Chief executives of the three largest U.S. airlines said they are pressing the U.S. government to modify or kill air treaties with two Persian Gulf nations because of what they say are subsidies and government industrial policies for three fast-growing carriers from the region that are distorting global air transportation.
The heads of American Airlines Group Inc., United Continental Holdings Inc. and Delta Air Lines Inc., said in a joint interview on Thursday that the three state-owned Gulf airlines have received $42.3 billion in subsidies since 2004. The executives say that has helped Emirates Airline, Etihad Airways, and Qatar Airways to expand globally by stimulating traffic through their hubs–and, lately, by targeting growth to U.S. airports, where they can fly and set rates freely thanks to “open skies” treaties with the United Arab Emirates and Qatar.
The routes from Qatar, Abu Dhabi and Dubai to the U.S. haven’t produced a meaningful increase in passenger traffic, the U.S. airlines said in a 55-page briefing paper being circulated on Capitol Hill. Instead, the new routes “merely serve to displace the market share of U.S. airlines.”
Emirates President Tim Clark said in a recent interview that the U.S. airlines’ claims are “outrageous, unsubstantiated (and) incorrect.” He said his company isn’t dumping capacity or selling below cost, and is profitable on every route it operates to the U.S. “Tell us where the subsidies are,” he said. Etihad and Qatar declined to comment.
U.S. airlines have been alarmed by the Gulf carriers since at least 2012, worried about losing some of their most lucrative International passengers and alarmed by the big buildup of U.S. routes targeted by their rivals. United, Delta, the U.S. trade group Airlines for America and the largest U.S. pilot union, Air Line Pilots Association International, during 2013 launched a barrage of legal and political challenges, and Delta suggested that the U.S. revisit its air treaties.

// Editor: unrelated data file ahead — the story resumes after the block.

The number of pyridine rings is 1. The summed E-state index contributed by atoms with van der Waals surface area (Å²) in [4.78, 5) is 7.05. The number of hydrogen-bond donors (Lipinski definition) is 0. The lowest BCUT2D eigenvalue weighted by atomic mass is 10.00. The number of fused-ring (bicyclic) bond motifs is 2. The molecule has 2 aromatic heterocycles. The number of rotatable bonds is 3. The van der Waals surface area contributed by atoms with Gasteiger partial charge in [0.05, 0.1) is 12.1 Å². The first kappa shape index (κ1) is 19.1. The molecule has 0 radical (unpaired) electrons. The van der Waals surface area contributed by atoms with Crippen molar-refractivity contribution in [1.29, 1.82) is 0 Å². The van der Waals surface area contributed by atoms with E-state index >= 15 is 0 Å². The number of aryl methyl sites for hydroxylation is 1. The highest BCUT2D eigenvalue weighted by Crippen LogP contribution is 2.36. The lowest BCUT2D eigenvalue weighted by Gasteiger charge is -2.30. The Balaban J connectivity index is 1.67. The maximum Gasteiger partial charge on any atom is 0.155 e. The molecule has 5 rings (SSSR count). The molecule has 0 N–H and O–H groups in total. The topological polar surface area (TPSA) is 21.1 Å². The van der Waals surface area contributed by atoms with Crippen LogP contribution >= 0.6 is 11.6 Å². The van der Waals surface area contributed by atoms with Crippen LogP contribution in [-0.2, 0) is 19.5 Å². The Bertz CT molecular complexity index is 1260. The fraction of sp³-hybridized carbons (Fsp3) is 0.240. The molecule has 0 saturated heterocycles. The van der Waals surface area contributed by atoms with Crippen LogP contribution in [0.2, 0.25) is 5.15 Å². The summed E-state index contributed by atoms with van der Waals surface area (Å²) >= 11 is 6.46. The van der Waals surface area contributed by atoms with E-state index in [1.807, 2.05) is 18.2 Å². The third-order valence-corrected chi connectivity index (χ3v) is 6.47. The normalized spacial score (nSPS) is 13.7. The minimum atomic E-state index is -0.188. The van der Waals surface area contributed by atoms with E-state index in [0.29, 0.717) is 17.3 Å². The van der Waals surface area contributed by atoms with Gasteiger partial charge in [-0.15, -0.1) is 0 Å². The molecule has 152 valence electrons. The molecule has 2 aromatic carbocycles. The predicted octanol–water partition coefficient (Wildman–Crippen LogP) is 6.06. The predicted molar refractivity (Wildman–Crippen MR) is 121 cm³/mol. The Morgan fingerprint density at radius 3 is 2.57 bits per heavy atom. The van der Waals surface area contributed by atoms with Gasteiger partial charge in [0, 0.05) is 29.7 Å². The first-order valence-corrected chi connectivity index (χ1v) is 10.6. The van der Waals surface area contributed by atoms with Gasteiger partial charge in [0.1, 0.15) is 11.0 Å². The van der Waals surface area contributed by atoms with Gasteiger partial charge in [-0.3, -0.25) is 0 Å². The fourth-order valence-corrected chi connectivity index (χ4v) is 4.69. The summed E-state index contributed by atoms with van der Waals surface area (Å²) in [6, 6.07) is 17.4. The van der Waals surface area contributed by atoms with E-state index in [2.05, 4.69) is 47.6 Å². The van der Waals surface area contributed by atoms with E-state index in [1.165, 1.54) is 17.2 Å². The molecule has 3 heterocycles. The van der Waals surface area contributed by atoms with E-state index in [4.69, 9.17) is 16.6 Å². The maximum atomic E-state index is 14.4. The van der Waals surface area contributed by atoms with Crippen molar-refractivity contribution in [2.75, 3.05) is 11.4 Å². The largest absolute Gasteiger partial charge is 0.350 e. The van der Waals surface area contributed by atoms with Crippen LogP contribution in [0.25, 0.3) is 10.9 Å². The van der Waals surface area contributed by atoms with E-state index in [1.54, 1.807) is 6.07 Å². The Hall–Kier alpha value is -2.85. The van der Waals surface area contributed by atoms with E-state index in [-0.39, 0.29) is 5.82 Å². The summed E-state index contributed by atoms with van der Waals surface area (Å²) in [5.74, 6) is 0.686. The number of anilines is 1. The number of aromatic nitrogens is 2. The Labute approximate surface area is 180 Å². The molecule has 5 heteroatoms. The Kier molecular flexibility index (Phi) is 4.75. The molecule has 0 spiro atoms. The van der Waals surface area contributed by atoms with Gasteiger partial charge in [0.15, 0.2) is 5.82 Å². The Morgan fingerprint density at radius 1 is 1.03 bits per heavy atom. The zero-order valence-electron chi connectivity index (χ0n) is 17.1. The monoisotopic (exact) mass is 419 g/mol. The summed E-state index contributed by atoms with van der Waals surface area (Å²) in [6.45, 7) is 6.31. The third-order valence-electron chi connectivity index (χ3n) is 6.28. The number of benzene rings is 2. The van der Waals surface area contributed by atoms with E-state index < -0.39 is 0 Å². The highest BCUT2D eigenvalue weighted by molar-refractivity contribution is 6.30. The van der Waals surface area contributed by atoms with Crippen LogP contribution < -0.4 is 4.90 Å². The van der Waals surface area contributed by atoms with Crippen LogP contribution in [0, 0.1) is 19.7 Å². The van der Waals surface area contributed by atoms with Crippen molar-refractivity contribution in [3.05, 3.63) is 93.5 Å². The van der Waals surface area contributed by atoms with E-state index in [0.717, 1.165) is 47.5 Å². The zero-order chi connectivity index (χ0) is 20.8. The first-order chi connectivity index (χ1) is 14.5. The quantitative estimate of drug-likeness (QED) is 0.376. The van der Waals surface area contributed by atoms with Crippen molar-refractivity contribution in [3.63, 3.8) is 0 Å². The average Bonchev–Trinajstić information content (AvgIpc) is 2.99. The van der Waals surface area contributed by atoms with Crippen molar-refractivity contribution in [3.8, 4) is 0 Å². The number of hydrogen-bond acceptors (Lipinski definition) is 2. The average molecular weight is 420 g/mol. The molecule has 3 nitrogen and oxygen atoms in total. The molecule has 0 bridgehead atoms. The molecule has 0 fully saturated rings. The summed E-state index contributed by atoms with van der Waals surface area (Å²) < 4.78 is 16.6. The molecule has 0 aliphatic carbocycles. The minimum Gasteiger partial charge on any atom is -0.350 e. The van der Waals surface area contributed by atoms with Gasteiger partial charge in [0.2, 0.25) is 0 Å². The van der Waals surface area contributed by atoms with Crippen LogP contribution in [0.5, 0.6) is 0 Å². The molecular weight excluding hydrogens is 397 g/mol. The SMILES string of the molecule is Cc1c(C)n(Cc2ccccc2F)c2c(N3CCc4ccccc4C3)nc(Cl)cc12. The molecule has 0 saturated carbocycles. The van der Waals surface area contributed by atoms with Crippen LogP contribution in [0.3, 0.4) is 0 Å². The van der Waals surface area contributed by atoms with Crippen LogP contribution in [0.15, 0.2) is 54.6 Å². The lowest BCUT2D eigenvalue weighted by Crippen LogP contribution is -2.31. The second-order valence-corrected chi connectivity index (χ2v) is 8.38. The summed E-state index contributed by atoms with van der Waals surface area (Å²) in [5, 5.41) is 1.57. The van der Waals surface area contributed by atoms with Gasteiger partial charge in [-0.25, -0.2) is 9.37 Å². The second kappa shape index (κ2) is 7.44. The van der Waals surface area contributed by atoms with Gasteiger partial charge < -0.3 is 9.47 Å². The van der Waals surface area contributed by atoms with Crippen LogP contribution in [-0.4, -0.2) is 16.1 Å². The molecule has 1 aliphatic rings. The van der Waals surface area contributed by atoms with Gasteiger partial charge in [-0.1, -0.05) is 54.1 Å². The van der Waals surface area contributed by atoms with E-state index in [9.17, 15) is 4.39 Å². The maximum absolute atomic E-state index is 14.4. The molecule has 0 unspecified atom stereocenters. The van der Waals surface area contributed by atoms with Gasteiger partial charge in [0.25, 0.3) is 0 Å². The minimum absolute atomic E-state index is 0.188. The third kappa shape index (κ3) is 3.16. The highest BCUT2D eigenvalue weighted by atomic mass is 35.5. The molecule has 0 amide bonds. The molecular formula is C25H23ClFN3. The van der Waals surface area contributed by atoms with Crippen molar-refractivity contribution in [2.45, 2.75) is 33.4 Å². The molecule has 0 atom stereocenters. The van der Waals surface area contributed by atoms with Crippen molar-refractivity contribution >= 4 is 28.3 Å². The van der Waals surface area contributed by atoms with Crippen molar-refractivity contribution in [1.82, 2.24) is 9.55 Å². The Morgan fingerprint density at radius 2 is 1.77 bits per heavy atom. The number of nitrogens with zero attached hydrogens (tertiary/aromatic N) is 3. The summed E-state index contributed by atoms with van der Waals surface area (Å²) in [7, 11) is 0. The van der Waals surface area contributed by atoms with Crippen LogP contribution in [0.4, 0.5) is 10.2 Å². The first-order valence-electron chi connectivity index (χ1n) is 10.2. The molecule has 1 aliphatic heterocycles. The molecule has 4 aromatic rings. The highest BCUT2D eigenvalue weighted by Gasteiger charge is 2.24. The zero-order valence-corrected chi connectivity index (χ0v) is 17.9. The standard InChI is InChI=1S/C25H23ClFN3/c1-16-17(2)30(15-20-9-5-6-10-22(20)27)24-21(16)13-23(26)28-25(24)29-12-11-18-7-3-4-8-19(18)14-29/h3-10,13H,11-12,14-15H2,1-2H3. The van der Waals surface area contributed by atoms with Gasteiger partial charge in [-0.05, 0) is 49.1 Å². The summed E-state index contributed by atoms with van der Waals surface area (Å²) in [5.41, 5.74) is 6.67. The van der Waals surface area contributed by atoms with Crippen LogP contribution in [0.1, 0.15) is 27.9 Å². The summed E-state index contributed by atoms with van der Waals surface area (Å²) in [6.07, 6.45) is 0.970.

But this latest effort, sponsored by the three leading international U.S. airlines, is the loudest and most direct response to what they see as a growing threat.
Jeff Smisek, CEO of United, said the three Gulf carriers “are not normal airlines. They’re arms of the state.” Open-skies treaties, of which the U.S. has signed some 111 since 1992, are premised on airlines on both sides receiving access, but on a level playing field and free of subsidies, he said.
Airlines in Europe already have been hurt by the rapid growth into their markets by the Gulf airlines, said Doug Parker, CEO of American. “We don’t want to see it get to the point (in the U.S.) where it is in Europe.”
Richard Anderson, CEO of Delta, said the U.S. airlines’ efforts are like those by steelmakers trying to stop imports of deeply subsidized steel, or agriculture companies trying to stamp out subsidized imports. He said the U.S. airline initiative is “tried and true” trade-policy remedy.
The three U.S. CEOs said they met last week with representatives of the White House, U.S. Trade Representative and the Departments of Transportation, State and Commerce. Those agencies weren’t immediately available for comment. United’s Mr. Smisek said the meetings went well and follow-ups are being scheduled.
Mr. Smisek said it has taken a couple of years for the airlines “to scour the planet” with forensic accounting to document the three Gulf airlines’ financial records. The U.S. airlines say they have identified government grants, interest-free loans, free land, passenger-fee exemptions, subsidized airport infrastructure and corporate-tax holidays that, they claim, has enabled the Gulf airlines to surmount huge accumulated losses and order huge numbers of new widebody jetliners.
The information “is new…and compelling and clearly shows there has been subsidization of these carriers,” said American’s Mr. Parker.
Emirates, now the No. 1 international airline by capacity, has said often that it files its financial statements every year, audited by Price Waterhouse Coopers. Qatar and Etihad deny that they are subsidized.